Hotel lobbyist

Hotel lobbyist

Women travelling on their own on business face particular obstacles, but it was when she saw how many and how obvious they were that prompted Carolyn Pearson into action.

Carolyn Pearson is not a business woman who shies away from the world of men. Far from it. For the first 22 years of her career she worked in the hugely male-dominated world of IT. It’s an experience she laughs off with a shrug.

“There’s never a queue for the ladies in the IT world,” she says. “I started right at the bottom in data entry,” she says, “and worked up to be head of IT for KLM City Hopper, then the Coach Holiday Group which also owned Wallace Arnold. I then worked in a similar role for KLM in Amsterdam, Australia, and finished up being head of IT for ITV productions. We were managing systems for big productions with ITV, such as the scripting systems at the back of Emmerdale or Corrie.” But it was on a lonely business trip to Los Angeles some years ago where she had an experience that finally convinced her to completely change tack.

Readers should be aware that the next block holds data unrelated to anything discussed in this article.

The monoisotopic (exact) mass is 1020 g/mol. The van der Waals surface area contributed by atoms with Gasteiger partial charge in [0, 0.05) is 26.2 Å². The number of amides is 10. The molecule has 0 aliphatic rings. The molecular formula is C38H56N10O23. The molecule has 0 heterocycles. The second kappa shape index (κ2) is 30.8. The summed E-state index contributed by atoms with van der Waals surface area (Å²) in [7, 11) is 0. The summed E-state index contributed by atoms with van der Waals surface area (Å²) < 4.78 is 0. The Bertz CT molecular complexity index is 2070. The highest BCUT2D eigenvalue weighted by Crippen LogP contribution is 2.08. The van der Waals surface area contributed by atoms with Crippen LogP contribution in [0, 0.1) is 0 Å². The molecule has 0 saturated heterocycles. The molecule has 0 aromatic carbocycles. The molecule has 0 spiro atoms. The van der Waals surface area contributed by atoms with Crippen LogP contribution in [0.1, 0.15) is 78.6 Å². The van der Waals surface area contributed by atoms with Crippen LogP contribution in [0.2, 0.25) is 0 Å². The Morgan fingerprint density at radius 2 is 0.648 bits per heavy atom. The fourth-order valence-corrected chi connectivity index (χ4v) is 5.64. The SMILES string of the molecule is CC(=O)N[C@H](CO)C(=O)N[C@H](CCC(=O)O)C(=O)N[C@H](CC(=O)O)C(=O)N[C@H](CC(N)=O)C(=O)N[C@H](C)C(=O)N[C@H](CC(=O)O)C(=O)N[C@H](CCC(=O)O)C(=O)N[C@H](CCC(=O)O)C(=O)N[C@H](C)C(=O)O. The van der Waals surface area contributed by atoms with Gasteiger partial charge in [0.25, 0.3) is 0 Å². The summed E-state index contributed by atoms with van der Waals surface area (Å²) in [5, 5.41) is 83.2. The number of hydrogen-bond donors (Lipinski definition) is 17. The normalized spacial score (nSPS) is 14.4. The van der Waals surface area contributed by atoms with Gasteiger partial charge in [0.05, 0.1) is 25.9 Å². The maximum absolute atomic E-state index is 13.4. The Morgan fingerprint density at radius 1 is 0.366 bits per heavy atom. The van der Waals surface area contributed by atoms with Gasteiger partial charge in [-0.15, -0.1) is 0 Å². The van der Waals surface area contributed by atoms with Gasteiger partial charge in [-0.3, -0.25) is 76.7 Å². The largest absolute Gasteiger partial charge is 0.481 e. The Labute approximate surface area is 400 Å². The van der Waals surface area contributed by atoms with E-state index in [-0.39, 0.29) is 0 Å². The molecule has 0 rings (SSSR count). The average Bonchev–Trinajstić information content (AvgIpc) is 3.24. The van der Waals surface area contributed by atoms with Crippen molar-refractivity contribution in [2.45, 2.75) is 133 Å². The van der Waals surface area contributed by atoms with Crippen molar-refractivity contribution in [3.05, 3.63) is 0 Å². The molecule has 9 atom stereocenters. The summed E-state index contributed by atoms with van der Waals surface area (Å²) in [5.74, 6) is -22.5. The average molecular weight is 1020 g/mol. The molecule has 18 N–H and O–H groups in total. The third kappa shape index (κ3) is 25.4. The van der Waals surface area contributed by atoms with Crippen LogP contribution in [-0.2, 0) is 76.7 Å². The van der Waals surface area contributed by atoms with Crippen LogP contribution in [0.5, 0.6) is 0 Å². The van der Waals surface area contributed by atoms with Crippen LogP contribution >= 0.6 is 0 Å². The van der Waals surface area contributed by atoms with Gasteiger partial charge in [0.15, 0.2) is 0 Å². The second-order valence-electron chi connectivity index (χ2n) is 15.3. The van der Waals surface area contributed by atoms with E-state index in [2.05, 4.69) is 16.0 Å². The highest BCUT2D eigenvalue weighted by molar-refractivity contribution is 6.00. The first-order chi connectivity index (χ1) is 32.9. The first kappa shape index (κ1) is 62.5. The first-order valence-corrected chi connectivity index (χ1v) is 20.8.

The results was, a website and social network she runs for women business travellers that could soon be checking out a hotel near you. “I love to travel, and I had planned a weekend in LA prior to my meetings there,” says Pearson. “But then I thought: ‘Ooh, I’m in LA, might I get kidnapped? Is it safe to go to places like Santa Monica and Venice Beach on my own?’ I thought it would be nice to meet up with another lady who was also visiting on business, but there was no chance of that.

In fact downtown LA, which was where the hotel was, was pretty dead on a Sunday night. I thought: ‘I have Hollywood out there and I am not going to see any of that.’” Determined never to repeat such an experience, she had the germ of an idea for a website where business women travelling abroad who might be nervous about going to new places could compare notes, make recommendations and, if they want to, meet up.